Since the world is facing a major crisis right now, let’s take a break on lenses and pixels and stick with the letters and words.
There is so much to talk about the coronavirus outbreak. The fears, the facts, the precautionary actions, the economic impact, toilet paper… I mean, these days will be in the history books.
Yet I want to just take a few paragraphs to talk about something that bothers me quite a bit.
People are reacting in different ways and that’s actually a good thing, to keep the balance. A worrier can make a laid back more careful; a relaxed one can calm an anxious one. But whether people are panicking, ultra relaxed or somewhere in the middle about the whole issue, I believe it is a good idea to avoid sentences like “relax, if you’re young and healthy you’ll be ok”, “it’s bad mostly to the elderly”, or “only old people or those with underlying diseases should be worried.”
Yes, I know, this seems true for this COVID-19. It’s great relief that kids seem to be in good shape for that one. Most older adults and people with immunity issues know they are at higher risk and have to be extra careful. But here’s the problem with that discourse:
Firstly, young and healthy people can transmit the virus to others. So we are all connected – even if keeping distance – and together in this, whatever the age or health status.
Secondly, how does it make the older and sicker folks feel when reading or hearing that? It’s like saying they don’t matter that much. That everything will be fine as long as the majority, the young, the healthy ones are ok.
It horrified me to hear that there may be cases where doctors will have to choose to treat a younger and therefore more likely to survive person instead of an elderly person. That is so heartbreaking. I understand the survival of the species instincts kick in, and giving chances to those with better odds and still a lot to live is a natural choice. But still, it shouldn’t have to come to that. If you’re here, alive, you still have a lot to give, a lot to learn. There should be room for everyone to be treated, especially in countries that carry first world status.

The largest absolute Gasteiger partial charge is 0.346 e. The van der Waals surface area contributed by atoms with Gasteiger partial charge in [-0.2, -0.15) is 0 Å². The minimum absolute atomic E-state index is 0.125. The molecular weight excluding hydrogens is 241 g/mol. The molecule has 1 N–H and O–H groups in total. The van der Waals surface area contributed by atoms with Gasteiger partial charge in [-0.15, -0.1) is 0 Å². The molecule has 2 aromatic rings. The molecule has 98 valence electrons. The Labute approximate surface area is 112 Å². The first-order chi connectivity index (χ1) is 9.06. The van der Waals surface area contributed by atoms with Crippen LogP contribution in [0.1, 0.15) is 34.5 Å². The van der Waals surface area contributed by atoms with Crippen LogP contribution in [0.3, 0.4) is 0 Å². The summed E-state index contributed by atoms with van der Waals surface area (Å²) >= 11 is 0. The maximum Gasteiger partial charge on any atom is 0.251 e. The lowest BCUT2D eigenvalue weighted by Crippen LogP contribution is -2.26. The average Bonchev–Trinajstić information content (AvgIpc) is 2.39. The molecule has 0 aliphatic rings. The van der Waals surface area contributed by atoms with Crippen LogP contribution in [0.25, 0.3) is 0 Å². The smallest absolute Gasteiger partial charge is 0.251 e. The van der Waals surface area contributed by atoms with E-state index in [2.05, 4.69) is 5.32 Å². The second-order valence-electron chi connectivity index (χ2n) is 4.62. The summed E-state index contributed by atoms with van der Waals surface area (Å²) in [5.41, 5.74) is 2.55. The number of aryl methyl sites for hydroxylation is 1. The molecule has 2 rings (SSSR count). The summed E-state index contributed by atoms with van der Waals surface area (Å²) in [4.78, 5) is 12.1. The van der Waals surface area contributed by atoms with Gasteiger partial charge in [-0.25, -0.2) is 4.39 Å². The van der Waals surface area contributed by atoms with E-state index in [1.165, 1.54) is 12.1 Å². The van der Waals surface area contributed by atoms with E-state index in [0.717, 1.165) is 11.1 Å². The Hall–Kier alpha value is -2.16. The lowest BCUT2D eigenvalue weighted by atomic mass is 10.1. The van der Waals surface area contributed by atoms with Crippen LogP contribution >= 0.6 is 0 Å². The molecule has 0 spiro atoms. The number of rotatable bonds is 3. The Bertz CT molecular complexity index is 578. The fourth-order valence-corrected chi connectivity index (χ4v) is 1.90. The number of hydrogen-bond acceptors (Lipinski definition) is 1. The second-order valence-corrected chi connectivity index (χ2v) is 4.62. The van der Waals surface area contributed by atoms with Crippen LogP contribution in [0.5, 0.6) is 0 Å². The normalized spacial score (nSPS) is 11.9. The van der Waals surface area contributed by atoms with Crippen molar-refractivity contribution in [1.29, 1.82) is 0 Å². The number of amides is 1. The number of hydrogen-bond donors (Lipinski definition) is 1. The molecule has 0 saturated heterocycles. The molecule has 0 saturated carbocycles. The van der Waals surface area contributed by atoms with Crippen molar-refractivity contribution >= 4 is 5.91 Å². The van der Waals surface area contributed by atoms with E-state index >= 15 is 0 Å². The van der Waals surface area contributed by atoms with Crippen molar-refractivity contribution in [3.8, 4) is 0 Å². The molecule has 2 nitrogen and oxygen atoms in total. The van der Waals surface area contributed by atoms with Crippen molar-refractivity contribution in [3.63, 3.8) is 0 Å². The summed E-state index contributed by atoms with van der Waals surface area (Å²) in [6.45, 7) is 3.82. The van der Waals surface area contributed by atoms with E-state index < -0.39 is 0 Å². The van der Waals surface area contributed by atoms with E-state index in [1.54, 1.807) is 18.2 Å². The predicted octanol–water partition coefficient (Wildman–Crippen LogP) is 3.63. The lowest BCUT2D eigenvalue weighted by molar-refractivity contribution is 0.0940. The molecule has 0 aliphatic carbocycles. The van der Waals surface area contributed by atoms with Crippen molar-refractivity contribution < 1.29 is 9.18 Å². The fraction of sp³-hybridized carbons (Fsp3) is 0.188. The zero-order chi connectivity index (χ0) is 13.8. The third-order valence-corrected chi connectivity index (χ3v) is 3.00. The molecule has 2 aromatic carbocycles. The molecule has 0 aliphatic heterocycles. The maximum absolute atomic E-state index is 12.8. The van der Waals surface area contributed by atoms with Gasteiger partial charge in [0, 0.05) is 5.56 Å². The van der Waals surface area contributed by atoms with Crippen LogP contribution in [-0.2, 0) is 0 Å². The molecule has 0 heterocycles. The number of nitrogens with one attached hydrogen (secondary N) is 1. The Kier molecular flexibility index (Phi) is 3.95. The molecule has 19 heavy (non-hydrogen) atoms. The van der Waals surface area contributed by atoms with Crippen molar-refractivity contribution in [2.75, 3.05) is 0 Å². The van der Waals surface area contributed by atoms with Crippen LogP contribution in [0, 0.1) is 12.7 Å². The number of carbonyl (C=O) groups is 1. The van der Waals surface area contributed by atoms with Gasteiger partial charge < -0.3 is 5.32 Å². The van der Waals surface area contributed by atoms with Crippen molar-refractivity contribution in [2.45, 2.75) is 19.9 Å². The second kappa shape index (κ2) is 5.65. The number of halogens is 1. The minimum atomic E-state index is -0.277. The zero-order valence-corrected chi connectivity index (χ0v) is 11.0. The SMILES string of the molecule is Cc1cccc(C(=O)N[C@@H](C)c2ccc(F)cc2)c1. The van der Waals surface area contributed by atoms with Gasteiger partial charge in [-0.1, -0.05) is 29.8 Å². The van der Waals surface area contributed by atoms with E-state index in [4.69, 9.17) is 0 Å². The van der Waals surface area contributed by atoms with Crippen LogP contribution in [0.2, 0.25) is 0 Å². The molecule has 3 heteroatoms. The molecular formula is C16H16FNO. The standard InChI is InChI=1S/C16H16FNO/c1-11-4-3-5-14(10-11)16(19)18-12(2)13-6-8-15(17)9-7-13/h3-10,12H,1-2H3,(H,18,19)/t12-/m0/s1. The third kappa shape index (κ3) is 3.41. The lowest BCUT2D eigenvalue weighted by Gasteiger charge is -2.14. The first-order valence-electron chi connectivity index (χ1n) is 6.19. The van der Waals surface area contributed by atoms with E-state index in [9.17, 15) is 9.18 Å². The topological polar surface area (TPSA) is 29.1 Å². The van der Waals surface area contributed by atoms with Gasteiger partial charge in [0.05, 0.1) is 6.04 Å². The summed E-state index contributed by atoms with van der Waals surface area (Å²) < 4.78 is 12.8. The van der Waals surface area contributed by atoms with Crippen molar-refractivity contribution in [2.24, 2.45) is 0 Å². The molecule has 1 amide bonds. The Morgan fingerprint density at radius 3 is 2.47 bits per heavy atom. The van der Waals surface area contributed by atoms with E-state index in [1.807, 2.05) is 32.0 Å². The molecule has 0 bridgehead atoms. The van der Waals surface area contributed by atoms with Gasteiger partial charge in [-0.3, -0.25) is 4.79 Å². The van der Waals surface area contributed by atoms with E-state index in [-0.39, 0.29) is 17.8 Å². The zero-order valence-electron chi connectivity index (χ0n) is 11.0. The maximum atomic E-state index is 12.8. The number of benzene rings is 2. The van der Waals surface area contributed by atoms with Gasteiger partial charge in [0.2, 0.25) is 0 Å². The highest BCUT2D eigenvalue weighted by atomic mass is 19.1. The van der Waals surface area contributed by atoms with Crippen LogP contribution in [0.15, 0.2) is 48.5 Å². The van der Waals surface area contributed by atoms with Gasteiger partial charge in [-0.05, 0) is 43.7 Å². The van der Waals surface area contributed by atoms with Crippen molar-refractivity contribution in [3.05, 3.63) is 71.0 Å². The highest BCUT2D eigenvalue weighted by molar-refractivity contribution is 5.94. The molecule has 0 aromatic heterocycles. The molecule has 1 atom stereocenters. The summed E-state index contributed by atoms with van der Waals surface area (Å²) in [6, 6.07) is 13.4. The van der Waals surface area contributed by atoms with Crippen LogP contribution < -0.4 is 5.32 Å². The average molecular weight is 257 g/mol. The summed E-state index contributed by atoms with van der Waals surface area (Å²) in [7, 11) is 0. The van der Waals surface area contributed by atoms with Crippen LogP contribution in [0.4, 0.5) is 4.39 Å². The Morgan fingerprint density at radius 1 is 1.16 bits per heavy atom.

Ok, let’s avoid the depressing Sophie’s choice stuff and go back to the current common discourse… Is that ageism? Because that is a problem already big enough in a society that falsely believes that people’s abilities and contributions come with an expiration date. Does vast experience weigh less than being a social media influencer on a resume? Companies that massively replace loyal longtime employees with younger and less expensive workforce, instead of keeping a healthy and diverse mix of wisdom and innovation at the office, are missing out on the benefits of such collaboration.
I remember doing a phone interview for a job I didn’t really want and the second question asked was “how old are you?”
Yep. And being older than 45 at the time, guess if I got a call back? Well, probably fair to say I was even less thrilled about the interview after that and probably did not impress them with my subsequent lack of enthusiasm. Yet, I am pretty sure that was not for them to ask. Anyway, I see it as dodging a bullet and a future jackass of a boss.
Back to the virus…
If one wants to calm others or themselves down, they don’t need to aggravate the fear that the elderly and fragile people already feel as a way to minimize their own. It may look like bringing others down is a way to feel high, installing a sense of self security by assuring that other less important ones will take the bullet and all is well.
Chances are you love an elderly person, or someone with an underlying or autoimmune disease. I do. And I am getting close myself at 52. One day, you too will BE like them. And who knows what challenges the planet will face then?
The Golden Rule sounds like a good idea to me. Sunset is the beautiful golden hour, isn’t it? Let’s go for the gold then and not make the seasoned or struggling folks feel alone, shall we?
And don’t forget to wash your hands well. Take care!